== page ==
Trooper Michael Pry Finds A Way to Reduce Teen Driver Collisions

Michael Pry

Michael Pry first thought of going into law enforcement while he was a teenager. “My next-door neighbor, when I was growing up in Lacey, was a police officer, and took me on a ride-a-long.”

Something clicked, and today Pry is a trooper in the Washington State Patrol, based in Lewis County. Hooked on patrolling the roads as a teen, this past year he returned to his roots and turned his focus to helping teens be safer drivers. His efforts have been successful, leading to a decline in teen driver-involved collisions in Lewis County by 19 percent.

“I was on patrol one day after responding to several collisions involving teen drivers,” Pry recalls. “I wondered how we might focus on reducing collisions. I remembered back in high school the first place I drove was to and from school. So I thought if we can just work in school zones we might be able to identify problem teen driving behaviors, before they crash.”

Trooper Pry pitched the idea of adding focused patrols in school zones before and after school to his chain of command, who gave the go-ahead. With Lewis County stretching over 2,400 square miles and comprised of 11 school districts, Pry knew he couldn’t go it alone. He contacted county schools, and recruited city law enforcement agencies throughout the county, as well as the sheriff’s office, to participate. “We had four or five agencies all working together throughout the school year,” he says.

“We’d go to the school zones and patrol, looking for all the same violations we normally do, like speed, cell phones, seat belts. We’d pull them over and give them a written warning. And we’d give them a couple of days to take that home and show their parents, and make their parents call our office and say that they know their child was stopped, and say what they were going to do to correct the problem.”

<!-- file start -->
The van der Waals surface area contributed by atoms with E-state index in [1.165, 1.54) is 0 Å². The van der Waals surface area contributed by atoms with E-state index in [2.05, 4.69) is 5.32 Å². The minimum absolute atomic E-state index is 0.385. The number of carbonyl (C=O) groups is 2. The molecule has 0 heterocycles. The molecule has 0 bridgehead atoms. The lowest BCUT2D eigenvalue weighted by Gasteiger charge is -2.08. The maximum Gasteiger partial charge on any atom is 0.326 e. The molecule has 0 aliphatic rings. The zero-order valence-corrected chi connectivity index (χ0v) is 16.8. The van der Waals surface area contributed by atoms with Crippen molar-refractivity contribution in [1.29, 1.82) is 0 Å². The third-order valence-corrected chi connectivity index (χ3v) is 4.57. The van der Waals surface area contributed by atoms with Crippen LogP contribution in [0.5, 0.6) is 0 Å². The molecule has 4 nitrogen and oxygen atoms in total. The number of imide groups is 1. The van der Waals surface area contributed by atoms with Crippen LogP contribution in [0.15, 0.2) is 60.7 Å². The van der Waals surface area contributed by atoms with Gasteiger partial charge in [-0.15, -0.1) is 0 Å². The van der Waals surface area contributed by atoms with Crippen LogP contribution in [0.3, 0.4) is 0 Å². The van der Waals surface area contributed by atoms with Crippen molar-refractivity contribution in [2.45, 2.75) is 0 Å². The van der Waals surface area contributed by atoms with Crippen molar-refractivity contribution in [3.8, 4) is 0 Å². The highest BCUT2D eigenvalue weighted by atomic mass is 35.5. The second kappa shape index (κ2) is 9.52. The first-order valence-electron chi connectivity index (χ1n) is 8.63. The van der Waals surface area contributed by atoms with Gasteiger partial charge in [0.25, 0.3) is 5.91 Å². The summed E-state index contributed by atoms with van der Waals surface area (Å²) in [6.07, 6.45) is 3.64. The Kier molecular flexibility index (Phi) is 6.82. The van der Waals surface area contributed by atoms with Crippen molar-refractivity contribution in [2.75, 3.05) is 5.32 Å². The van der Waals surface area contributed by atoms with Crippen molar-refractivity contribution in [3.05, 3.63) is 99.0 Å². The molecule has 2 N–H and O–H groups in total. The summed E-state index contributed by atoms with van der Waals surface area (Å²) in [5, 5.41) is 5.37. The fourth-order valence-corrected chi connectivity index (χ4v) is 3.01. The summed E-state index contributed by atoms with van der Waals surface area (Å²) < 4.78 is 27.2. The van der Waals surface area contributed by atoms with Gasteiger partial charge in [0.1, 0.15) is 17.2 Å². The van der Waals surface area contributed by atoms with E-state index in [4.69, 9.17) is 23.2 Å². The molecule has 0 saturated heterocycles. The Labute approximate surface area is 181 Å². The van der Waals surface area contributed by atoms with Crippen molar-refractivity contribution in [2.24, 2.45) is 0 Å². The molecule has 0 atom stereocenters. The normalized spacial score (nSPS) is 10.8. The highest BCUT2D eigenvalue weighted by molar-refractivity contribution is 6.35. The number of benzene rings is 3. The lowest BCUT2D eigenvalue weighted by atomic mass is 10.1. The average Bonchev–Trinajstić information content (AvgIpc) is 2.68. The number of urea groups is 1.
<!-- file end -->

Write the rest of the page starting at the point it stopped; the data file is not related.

The parents addressed their problem teen drivers in different ways. “A lot of them would take the keys only for a week. Or some had a long chat about safe driving. I know a couple of them called in to say their child got grounded.”

Pry emphasizes the program wasn’t about giving tickets or a fine – but to get the teens to go home and talk to their parents about their driving. “The students go home and say ‘hey, I got stopped. This is what happened.’ And then the parents figure out what they want to do or what they think is the right course of action. I figured it’s better to just let the parents parent.”

Pry said the most effective thing parents can do to instill safe driving habits in their teens is drive safely themselves. “Parents need to display the behaviors they want their kids to use. When teens see their parents driving faster than the speed limit, or not wearing their seatbelt, or using their phone, they pick up on that and do the same things. They’re watching. And they’re going to think that whatever you’re doing is ok.”

Pry also suggests parents ride with their kids after they get their license. “Every once in a while, you might want to ride with your teen and see what they’re doing.”

During the school year Pry estimates that officers made nearly 300 stops county-wide. During the school year in Lewis County, collisions decreased 19 percent over the previous year. Over the summertime, collisions dropped 10 percent. For the first time since 2014 collisions involving teen drivers dropped below 150.

“I think it definitely made a difference,” Pry says.